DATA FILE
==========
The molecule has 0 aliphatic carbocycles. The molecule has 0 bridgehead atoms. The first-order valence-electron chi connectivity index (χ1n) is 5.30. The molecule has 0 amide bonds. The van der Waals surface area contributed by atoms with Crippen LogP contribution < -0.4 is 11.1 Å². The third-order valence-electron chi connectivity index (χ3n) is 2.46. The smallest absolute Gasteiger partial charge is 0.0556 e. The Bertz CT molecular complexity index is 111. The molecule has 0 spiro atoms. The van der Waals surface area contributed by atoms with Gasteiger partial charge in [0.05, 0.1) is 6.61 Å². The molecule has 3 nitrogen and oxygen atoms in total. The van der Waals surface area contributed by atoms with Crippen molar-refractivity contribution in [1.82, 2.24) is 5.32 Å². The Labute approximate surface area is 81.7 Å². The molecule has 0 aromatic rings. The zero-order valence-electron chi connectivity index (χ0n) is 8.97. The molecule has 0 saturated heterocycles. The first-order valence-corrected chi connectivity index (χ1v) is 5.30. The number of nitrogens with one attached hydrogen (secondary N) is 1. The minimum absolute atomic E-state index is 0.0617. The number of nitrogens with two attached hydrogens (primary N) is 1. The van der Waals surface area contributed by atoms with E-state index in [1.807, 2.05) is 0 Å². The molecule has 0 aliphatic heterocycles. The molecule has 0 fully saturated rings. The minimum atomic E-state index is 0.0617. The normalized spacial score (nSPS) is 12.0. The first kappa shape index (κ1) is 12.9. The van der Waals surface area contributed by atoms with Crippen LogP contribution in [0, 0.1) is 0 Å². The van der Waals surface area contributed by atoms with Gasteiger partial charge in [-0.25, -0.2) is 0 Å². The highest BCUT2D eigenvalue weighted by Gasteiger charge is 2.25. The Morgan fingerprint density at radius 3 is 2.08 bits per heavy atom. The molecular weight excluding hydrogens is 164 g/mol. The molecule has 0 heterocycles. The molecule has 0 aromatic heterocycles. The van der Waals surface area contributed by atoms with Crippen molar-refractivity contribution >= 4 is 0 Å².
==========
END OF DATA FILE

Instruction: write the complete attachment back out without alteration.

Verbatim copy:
The molecule has 0 aliphatic carbocycles. The molecule has 0 bridgehead atoms. The first-order valence-electron chi connectivity index (χ1n) is 5.30. The molecule has 0 amide bonds. The van der Waals surface area contributed by atoms with Crippen LogP contribution < -0.4 is 11.1 Å². The third-order valence-electron chi connectivity index (χ3n) is 2.46. The smallest absolute Gasteiger partial charge is 0.0556 e. The Bertz CT molecular complexity index is 111. The molecule has 0 spiro atoms. The van der Waals surface area contributed by atoms with Gasteiger partial charge in [0.05, 0.1) is 6.61 Å². The molecule has 3 nitrogen and oxygen atoms in total. The van der Waals surface area contributed by atoms with Crippen molar-refractivity contribution in [1.82, 2.24) is 5.32 Å². The Labute approximate surface area is 81.7 Å². The molecule has 0 aromatic rings. The zero-order valence-electron chi connectivity index (χ0n) is 8.97. The molecule has 0 saturated heterocycles. The first-order valence-corrected chi connectivity index (χ1v) is 5.30. The number of nitrogens with one attached hydrogen (secondary N) is 1. The minimum absolute atomic E-state index is 0.0617. The number of nitrogens with two attached hydrogens (primary N) is 1. The van der Waals surface area contributed by atoms with E-state index in [1.807, 2.05) is 0 Å². The molecule has 0 aliphatic heterocycles. The molecule has 0 fully saturated rings. The minimum atomic E-state index is 0.0617. The normalized spacial score (nSPS) is 12.0. The first kappa shape index (κ1) is 12.9. The van der Waals surface area contributed by atoms with Crippen LogP contribution in [0, 0.1) is 0 Å². The van der Waals surface area contributed by atoms with Gasteiger partial charge in [-0.25, -0.2) is 0 Å². The highest BCUT2D eigenvalue weighted by Gasteiger charge is 2.25. The Morgan fingerprint density at radius 3 is 2.08 bits per heavy atom. The molecular weight excluding hydrogens is 164 g/mol. The molecule has 0 heterocycles. The molecule has 0 aromatic heterocycles. The van der Waals surface area contributed by atoms with Crippen molar-refractivity contribution >= 4 is 0 Å².